This is significant, as the OPCW-UN JIM stated key indicator chemicals in the Sarin used in Khan Sheikhoun indicated it was produced as part of the Syrian government's Sarin production process. Those same markers may be part of the OPCW IIT report published today.
While there's no open source images of the bomb debris from the March 24th attack, there are images of the debris from the March 30th attack, and they provide another interesting connection to the Khan Sheikhoun April 4th 2017 attack.
A type of filling cap photographed at the site of the Khan Sheikhoun attack, and described by the OPCW UN JIM as uniquely consistent with Syrian chemical bombs, was also documented at the March 30th attack site in Al-Lataminah.
Unlike Khan Sheikhoun, much more debris was documented at the Al-Lataminah March 30th site, and over two years Bellingcat worked to establish the exact type of bomb used in Al-Lataminah, eventually establishing it was an M4000 chemical bomb.
It took us until September 2019 to discover a video of the same type of bomb, which we were able to measure and compare to the debris at Al-Lataminah, confirming the identification of the bomb as an M4000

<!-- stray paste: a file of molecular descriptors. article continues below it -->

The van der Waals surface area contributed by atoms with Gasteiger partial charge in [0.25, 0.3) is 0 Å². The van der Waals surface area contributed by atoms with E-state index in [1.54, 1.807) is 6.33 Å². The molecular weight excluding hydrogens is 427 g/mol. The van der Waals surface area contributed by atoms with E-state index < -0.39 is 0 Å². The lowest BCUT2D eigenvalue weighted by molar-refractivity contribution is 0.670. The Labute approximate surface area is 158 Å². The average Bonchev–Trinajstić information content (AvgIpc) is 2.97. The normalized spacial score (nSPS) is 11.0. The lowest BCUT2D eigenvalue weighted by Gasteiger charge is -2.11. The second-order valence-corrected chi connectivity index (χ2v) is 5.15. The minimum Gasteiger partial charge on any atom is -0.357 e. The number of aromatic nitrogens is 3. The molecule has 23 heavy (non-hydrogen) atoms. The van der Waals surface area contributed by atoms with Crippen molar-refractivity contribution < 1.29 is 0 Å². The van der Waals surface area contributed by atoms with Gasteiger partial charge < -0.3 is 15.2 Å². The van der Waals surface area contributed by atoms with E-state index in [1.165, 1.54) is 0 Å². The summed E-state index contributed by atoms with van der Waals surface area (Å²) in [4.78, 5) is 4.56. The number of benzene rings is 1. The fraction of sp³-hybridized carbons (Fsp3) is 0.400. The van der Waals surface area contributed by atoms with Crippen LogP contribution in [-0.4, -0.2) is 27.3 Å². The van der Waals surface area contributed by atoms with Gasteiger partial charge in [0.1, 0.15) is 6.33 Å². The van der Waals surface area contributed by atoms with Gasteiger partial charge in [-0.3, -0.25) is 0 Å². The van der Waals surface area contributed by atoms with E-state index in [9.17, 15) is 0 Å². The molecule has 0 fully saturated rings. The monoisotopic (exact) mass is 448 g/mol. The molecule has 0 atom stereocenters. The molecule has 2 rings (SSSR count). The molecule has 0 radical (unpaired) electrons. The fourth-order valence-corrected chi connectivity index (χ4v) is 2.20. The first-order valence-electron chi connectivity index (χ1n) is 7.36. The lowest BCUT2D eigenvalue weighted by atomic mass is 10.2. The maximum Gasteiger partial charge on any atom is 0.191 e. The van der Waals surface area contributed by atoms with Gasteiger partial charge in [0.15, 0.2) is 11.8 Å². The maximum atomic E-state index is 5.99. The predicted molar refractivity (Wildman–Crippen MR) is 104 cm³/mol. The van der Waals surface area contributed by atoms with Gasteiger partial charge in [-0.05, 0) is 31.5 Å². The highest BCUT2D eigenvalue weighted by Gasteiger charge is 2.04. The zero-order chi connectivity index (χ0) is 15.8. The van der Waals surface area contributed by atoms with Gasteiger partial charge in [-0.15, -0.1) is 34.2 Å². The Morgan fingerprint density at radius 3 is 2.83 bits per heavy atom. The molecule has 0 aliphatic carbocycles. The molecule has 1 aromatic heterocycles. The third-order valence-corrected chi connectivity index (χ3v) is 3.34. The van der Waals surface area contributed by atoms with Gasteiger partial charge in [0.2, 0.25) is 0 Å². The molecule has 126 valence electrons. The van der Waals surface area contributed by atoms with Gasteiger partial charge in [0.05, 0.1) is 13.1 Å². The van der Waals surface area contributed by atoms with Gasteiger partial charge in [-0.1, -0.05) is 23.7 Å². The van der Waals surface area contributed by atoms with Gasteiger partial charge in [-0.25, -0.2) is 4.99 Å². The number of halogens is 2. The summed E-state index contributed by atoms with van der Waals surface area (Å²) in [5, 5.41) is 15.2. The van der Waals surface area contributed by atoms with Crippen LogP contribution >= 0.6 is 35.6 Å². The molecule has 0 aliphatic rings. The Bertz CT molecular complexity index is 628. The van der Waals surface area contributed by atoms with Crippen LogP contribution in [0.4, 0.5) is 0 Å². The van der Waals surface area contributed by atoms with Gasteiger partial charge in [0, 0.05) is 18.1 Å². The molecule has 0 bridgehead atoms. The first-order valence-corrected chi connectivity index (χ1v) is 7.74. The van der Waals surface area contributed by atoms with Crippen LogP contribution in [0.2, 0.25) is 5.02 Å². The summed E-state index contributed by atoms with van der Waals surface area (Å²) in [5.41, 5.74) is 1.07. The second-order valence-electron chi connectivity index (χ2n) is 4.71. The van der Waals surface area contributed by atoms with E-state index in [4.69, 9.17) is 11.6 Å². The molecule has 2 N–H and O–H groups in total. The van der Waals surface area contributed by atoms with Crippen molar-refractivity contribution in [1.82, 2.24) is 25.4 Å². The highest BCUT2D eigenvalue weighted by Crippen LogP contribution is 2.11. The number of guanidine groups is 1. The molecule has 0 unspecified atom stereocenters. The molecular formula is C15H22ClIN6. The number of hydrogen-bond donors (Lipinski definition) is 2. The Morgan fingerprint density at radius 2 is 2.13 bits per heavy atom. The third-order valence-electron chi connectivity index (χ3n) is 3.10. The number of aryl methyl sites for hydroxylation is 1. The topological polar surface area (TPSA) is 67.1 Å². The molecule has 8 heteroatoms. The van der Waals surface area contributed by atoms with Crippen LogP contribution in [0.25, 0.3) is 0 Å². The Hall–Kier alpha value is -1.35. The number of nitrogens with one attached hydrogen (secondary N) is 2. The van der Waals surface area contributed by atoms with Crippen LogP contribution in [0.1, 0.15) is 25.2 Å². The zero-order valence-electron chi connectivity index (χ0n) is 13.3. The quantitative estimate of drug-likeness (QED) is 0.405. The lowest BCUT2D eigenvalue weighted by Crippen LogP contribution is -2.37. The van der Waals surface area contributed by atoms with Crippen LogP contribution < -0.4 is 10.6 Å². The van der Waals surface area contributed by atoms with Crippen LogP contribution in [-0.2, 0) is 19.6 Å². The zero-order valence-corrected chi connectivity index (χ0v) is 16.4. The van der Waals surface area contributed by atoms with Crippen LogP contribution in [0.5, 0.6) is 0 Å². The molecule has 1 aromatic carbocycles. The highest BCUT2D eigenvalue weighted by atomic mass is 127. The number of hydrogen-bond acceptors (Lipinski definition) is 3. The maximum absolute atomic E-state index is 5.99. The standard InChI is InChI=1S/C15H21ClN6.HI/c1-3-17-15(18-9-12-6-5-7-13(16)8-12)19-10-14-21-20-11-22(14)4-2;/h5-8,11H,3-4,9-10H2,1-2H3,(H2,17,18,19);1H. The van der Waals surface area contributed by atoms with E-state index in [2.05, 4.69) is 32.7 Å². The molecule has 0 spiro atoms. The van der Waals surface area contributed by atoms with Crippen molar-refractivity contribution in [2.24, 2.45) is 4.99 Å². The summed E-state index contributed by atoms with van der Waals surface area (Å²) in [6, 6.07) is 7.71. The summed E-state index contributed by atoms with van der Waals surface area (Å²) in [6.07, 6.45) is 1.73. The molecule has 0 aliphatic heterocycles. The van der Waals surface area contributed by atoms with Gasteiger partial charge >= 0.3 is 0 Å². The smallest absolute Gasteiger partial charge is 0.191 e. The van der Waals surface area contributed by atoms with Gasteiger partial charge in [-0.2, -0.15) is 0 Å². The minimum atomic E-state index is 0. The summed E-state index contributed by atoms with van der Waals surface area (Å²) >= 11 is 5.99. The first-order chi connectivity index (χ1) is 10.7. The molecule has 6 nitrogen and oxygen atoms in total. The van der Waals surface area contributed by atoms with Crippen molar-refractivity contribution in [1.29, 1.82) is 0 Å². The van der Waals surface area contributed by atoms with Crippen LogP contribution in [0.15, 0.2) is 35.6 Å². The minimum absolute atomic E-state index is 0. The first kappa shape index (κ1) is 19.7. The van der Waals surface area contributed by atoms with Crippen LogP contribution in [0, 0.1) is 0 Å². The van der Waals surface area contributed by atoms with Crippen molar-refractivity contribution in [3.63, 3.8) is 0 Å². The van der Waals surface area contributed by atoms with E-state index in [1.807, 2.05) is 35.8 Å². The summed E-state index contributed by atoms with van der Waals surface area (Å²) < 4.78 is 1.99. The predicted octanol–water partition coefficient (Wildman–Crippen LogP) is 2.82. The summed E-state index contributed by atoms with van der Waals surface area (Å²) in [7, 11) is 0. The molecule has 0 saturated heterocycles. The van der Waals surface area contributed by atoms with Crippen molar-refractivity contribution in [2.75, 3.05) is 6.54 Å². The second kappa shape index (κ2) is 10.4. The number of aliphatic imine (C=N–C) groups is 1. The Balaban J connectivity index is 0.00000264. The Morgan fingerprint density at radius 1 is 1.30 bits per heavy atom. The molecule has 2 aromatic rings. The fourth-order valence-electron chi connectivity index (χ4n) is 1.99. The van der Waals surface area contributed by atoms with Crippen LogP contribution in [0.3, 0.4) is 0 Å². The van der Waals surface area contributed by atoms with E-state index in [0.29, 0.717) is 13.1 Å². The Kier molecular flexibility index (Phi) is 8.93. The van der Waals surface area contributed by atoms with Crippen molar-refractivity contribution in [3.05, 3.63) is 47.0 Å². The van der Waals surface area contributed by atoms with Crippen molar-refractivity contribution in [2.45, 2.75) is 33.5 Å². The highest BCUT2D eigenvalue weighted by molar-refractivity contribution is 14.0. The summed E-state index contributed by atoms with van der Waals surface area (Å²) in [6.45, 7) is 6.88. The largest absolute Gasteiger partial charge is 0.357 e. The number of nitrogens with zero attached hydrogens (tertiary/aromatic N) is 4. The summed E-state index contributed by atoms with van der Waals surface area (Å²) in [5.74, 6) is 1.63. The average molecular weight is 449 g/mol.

One major question about the March 24th 2017 attack is if debris was recovered and documented, and that's detailed enough to allow the bomb to be identified. It's likely we will find out in today's OPCW IIT report.
That attack hit the entrance area of an underground hospital, filling the structure with chlorine gas, forcing staff and patients outside and exposing them to chlorine gas
This tweet from the White Helmets included photographs from the attack, and one of the victims, Dr Ali Darwish, who later died.
Dr. Basel Termanini, Vice-President of @sams_usa explained that Dr Darwish was operating on a patient when the attack occurred, and refused to leave without closing the patient, but as a result was exposed to a lethal amount of gas
That's all for now, but Bellingcat's @EliotHiggins will be live-tweeting the release of the OPCW IIT report, posting relevant open source material, and highlighting significant parts of the report.
You can follow @bellingcat.